A Fish Auction in Columbia Market
In 1869 Baroness Burdett-Coutts paid for the building of the great Columbia Market (for fish) between Hackney and Bethnal Green Roads on the site of Nova Scotia Gardens, a squalid area of tenements and hovels and dust heaps. The cost of building the market was estimated at 200, 000. It was a philanthropic enterprise to make a clearance of the slum dwellings which clustered so thickly in the area but also to help the local people to have supplies of cheap fresh produce. Lack of support from wholesalers and small traders who preferred the open streets ensured its failure and it closed in 1885 and eventually became a bit of a white elephant and was demolished between 1958 and 1966"
© Illustrated London News Ltd/Mary Evans
Cartoon, Oscar Wilde and William Wilde
Cartoon, Oscar Wilde (1854-1900), poet and playwright, comforted by his brother William Wilde (1852-1899) in the face of American criticism of his play, Vera, which lasted only a week in New York before being withdrawn. William says to Oscar: "Never mind, Oscar; other great men have had their dramatic failures!"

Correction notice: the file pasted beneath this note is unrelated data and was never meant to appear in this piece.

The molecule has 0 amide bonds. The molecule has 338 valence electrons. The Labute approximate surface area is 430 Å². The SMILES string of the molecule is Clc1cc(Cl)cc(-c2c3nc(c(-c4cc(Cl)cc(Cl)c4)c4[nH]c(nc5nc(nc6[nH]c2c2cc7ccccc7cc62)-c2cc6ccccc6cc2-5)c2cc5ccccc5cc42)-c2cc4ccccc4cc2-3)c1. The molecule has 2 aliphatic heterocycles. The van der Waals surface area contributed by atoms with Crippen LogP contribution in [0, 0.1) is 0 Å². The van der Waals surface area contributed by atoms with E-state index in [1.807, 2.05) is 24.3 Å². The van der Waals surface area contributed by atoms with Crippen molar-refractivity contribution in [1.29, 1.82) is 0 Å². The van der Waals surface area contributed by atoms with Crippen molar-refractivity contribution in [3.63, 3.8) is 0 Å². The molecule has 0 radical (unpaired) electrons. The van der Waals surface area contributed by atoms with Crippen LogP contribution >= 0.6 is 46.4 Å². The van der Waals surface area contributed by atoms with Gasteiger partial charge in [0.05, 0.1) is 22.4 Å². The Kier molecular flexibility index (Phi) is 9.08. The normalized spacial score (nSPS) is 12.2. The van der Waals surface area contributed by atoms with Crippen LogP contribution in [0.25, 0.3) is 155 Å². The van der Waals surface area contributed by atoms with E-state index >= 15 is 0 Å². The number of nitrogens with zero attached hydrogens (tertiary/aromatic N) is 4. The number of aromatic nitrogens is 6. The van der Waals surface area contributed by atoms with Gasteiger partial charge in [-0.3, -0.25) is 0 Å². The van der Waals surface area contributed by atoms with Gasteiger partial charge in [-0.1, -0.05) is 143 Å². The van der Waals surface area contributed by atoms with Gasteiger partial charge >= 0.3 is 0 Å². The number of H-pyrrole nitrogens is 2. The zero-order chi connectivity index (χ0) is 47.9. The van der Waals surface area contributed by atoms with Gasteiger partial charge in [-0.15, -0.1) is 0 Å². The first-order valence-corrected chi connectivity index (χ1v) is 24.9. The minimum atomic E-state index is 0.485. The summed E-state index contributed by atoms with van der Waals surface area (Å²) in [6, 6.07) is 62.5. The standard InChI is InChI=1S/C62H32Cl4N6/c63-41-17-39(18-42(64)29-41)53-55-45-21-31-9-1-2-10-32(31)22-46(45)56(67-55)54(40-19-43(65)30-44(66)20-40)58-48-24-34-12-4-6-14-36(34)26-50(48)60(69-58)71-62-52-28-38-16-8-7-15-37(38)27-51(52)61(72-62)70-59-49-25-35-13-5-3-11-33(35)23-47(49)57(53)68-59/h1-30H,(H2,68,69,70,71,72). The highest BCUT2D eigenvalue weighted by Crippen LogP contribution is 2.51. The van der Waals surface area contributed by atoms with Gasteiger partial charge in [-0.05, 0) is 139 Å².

© Mary Evans Picture Library
King Cnut the Great fails to halt the incoming tide
Cnut the Great (circa 985 or 9951035), (or Canute), King of Denmark, England, Norway, and parts of Sweden. Henry of Huntingdon, the 12th-century chronicler, wrote (the apocryphal story) of how Cnut set his throne by the sea shore and commanded the tide to halt and not wet his feet and robes. Yet "continuing to rise as usual (the tide) dashed over his feet and legs without respect to his royal person. Then the king leapt backwards, saying: "Let all men know how empty and worthless is the power of kings, for there is none worthy of the name, but He whom heaven, earth, and sea obey by eternal laws." Date: circa 1025
© The Russell Butcher Collection / Mary Evans Picture Library